Flashcards in 176 growth and development Deck (16):
phases of growth
fetal - fast, different mechanism, independent of fetal pituitary; Insulin/IGF is major regulator; need good placenta
infancy/childhood - major regulators GH and T3/4
adolescent - regulated by hypothalamic - pituitary - gonadal axis (sex steroids produce phsyical changes)
major regulator of fetal growth?
insulin - babies born to DM mothers are big becuase glucose crosses placenta and thus kids make more insulin
endocrine regulators (GH, T3/4) dont matter in utero - born normal size BUT IGF-1 does matter
make insulin but bad receptor - very small in utero
major regulator on growth in infancy and childhood
GH and T3/4
GH affect on bone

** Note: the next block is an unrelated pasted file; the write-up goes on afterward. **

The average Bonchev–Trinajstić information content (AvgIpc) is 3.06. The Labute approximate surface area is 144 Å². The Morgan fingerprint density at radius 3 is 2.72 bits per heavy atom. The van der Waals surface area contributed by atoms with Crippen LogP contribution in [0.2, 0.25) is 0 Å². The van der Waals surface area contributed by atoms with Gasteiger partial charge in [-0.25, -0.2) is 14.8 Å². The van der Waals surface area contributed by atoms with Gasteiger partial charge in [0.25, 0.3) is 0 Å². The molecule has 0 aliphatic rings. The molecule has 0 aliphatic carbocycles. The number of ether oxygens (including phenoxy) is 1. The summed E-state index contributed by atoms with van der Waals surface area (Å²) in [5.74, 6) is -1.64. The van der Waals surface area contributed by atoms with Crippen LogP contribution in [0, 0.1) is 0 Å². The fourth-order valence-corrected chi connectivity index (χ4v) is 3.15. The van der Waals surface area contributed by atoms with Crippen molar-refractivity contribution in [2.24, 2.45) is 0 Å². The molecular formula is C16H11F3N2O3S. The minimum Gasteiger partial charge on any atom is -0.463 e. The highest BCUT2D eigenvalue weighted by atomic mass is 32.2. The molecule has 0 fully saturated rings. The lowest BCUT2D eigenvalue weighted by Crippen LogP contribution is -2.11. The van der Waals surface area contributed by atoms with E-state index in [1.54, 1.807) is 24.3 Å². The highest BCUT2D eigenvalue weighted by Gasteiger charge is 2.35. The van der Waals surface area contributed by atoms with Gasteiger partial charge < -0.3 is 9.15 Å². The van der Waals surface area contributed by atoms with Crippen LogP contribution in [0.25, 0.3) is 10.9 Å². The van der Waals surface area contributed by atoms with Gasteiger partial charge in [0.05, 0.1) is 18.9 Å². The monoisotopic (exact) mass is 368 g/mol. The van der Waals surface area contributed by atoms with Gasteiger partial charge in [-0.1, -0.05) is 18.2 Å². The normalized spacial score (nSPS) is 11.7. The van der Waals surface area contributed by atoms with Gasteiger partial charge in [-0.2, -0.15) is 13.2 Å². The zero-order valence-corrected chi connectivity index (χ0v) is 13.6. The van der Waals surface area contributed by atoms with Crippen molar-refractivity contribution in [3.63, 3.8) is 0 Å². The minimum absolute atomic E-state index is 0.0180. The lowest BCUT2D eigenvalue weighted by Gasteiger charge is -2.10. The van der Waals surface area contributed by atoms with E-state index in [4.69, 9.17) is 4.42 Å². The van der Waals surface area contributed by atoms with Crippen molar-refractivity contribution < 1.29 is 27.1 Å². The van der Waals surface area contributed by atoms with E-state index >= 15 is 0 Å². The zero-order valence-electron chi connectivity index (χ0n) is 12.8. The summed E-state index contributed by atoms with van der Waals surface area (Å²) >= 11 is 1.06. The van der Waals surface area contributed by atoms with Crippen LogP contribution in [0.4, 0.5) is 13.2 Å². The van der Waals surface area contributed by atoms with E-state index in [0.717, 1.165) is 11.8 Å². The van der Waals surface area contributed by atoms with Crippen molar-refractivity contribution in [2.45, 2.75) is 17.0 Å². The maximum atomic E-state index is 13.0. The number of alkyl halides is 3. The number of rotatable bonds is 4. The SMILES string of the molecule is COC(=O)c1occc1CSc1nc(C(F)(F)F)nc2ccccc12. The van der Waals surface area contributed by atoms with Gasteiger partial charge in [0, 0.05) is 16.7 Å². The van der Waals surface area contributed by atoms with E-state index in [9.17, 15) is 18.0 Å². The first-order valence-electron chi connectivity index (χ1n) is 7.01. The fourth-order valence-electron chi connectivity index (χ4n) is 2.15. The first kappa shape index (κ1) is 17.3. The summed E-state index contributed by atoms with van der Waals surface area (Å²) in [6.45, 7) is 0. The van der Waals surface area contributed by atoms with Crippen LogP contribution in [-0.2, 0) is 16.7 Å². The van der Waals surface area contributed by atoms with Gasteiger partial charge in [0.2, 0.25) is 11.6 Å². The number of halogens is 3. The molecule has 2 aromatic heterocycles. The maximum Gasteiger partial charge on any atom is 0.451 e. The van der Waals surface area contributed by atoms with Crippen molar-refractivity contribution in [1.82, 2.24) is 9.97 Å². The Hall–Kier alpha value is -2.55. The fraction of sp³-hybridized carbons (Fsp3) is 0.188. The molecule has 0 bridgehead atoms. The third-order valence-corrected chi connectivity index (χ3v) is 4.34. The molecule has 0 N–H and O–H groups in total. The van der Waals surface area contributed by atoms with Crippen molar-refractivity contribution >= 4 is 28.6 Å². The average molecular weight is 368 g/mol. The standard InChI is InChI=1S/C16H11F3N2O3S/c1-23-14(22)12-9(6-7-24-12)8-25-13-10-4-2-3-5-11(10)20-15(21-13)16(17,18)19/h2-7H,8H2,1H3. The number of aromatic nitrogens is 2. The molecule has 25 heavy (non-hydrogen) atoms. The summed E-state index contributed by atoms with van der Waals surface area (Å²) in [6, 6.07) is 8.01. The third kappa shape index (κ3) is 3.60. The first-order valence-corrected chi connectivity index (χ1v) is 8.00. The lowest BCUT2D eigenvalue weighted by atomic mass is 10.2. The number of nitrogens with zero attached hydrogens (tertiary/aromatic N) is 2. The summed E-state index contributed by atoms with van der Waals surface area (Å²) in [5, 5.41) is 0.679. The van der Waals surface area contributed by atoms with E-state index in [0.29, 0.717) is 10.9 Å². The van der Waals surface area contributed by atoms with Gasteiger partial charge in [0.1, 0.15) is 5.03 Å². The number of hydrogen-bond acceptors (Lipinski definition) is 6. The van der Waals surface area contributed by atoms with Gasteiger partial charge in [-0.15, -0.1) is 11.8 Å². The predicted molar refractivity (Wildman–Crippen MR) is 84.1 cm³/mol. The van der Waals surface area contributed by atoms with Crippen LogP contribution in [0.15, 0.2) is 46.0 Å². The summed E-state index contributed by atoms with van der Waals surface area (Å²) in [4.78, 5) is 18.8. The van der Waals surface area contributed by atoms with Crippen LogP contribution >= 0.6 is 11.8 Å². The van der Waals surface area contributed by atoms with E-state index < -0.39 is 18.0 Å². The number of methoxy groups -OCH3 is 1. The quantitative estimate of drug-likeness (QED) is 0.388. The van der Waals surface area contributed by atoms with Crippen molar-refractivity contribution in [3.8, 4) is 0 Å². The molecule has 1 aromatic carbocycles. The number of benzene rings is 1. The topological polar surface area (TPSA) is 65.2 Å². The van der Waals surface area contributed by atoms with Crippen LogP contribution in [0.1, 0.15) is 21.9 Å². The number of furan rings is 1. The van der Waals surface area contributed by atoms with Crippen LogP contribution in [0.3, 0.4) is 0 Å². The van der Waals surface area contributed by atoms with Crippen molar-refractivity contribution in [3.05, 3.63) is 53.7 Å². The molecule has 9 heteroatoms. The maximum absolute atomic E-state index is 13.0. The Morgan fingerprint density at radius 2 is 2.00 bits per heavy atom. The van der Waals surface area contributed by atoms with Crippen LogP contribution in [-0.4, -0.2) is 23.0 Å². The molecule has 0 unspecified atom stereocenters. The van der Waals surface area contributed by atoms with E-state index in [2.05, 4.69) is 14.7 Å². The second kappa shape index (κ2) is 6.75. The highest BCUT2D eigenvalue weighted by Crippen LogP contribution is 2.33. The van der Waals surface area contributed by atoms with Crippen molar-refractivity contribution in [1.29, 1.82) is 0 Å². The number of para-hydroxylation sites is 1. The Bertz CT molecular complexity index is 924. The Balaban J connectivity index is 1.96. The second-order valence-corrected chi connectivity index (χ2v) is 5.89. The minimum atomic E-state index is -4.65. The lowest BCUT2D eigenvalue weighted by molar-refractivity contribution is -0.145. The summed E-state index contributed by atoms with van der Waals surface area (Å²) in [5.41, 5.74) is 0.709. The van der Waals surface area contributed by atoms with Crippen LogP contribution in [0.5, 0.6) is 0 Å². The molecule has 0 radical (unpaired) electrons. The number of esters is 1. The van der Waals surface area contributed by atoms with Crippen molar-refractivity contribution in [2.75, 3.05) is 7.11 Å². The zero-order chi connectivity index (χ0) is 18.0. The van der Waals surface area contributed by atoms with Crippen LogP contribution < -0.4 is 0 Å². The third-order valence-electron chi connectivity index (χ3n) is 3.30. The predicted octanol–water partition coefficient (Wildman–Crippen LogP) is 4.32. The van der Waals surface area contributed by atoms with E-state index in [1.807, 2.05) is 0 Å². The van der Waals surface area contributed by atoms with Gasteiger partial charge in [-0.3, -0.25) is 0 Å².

increases osteoclast and OB activity - increases endochondral bone formation
promotes epiphyseal growth
what inhibits GH production? how in circulation?
50% bind to GH binding protein = thought to be extracellular part of receptors
when is GH secreted?
at night, during exercise, with food
primary fxn of GH in children?
linear growth via IGF-1 in target tissue
dimerize --> JAK/STAT pathway --> IGF mRNA production
most important GF for post natal growth?
IGF1 --> binds IGFBP-3 and travels to chondrocytes at epiphseal growth plate along with GH--> both bind receptors (GH causes local IGF production) --> IGF signaling pathway causes proliferative zone to increase cell production
at what point does growth correlate to adult height?
steady until peak at puberty followed by rapid drop off
abnormal growth warning signs
not following genetic potential
crossing percentiles after 2 years
definition of short stature
< -2 SD for age (~3% of kids)
doesn't mean something is wrong
do kids with primary growth abnormaliites (osteochondrodysplasia, downs, turners, etc) have normal growth rates?
yes, just shorter
normal skeletal age